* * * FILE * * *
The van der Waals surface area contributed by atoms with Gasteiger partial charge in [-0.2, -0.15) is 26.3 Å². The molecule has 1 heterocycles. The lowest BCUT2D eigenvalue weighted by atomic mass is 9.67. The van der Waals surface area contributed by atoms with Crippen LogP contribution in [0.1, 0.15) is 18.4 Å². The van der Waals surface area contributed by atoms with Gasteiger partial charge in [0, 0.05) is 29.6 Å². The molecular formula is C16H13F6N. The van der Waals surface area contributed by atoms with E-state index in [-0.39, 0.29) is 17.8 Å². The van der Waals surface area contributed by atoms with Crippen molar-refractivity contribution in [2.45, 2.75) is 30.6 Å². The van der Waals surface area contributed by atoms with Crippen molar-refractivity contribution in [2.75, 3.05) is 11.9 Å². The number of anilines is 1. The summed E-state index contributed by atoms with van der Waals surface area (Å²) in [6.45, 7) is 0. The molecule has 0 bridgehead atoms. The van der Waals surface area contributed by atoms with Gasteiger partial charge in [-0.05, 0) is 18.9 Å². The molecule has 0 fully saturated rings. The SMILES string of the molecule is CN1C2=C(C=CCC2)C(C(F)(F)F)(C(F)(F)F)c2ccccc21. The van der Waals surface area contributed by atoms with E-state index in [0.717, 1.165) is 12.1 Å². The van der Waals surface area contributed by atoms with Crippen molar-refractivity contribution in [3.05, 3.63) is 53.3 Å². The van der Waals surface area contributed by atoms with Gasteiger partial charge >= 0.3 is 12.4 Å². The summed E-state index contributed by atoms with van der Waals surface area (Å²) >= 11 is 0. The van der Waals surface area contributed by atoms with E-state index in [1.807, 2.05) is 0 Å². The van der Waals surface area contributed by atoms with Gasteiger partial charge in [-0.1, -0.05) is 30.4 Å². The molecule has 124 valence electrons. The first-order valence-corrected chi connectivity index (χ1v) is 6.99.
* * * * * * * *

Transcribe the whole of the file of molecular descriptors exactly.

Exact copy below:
The van der Waals surface area contributed by atoms with Gasteiger partial charge in [-0.2, -0.15) is 26.3 Å². The molecule has 1 heterocycles. The lowest BCUT2D eigenvalue weighted by atomic mass is 9.67. The van der Waals surface area contributed by atoms with Crippen LogP contribution in [0.1, 0.15) is 18.4 Å². The van der Waals surface area contributed by atoms with Gasteiger partial charge in [0, 0.05) is 29.6 Å². The molecular formula is C16H13F6N. The van der Waals surface area contributed by atoms with E-state index in [-0.39, 0.29) is 17.8 Å². The van der Waals surface area contributed by atoms with Crippen molar-refractivity contribution in [2.45, 2.75) is 30.6 Å². The van der Waals surface area contributed by atoms with Crippen molar-refractivity contribution in [2.75, 3.05) is 11.9 Å². The number of anilines is 1. The summed E-state index contributed by atoms with van der Waals surface area (Å²) in [6.45, 7) is 0. The molecule has 0 bridgehead atoms. The van der Waals surface area contributed by atoms with Gasteiger partial charge in [-0.05, 0) is 18.9 Å². The molecule has 0 fully saturated rings. The SMILES string of the molecule is CN1C2=C(C=CCC2)C(C(F)(F)F)(C(F)(F)F)c2ccccc21. The van der Waals surface area contributed by atoms with E-state index in [0.717, 1.165) is 12.1 Å². The van der Waals surface area contributed by atoms with Crippen molar-refractivity contribution in [3.05, 3.63) is 53.3 Å². The van der Waals surface area contributed by atoms with Gasteiger partial charge >= 0.3 is 12.4 Å². The summed E-state index contributed by atoms with van der Waals surface area (Å²) >= 11 is 0. The van der Waals surface area contributed by atoms with E-state index in [1.807, 2.05) is 0 Å². The van der Waals surface area contributed by atoms with Gasteiger partial charge in [-0.1, -0.05) is 30.4 Å². The molecule has 124 valence electrons. The first-order valence-corrected chi connectivity index (χ1v) is 6.99.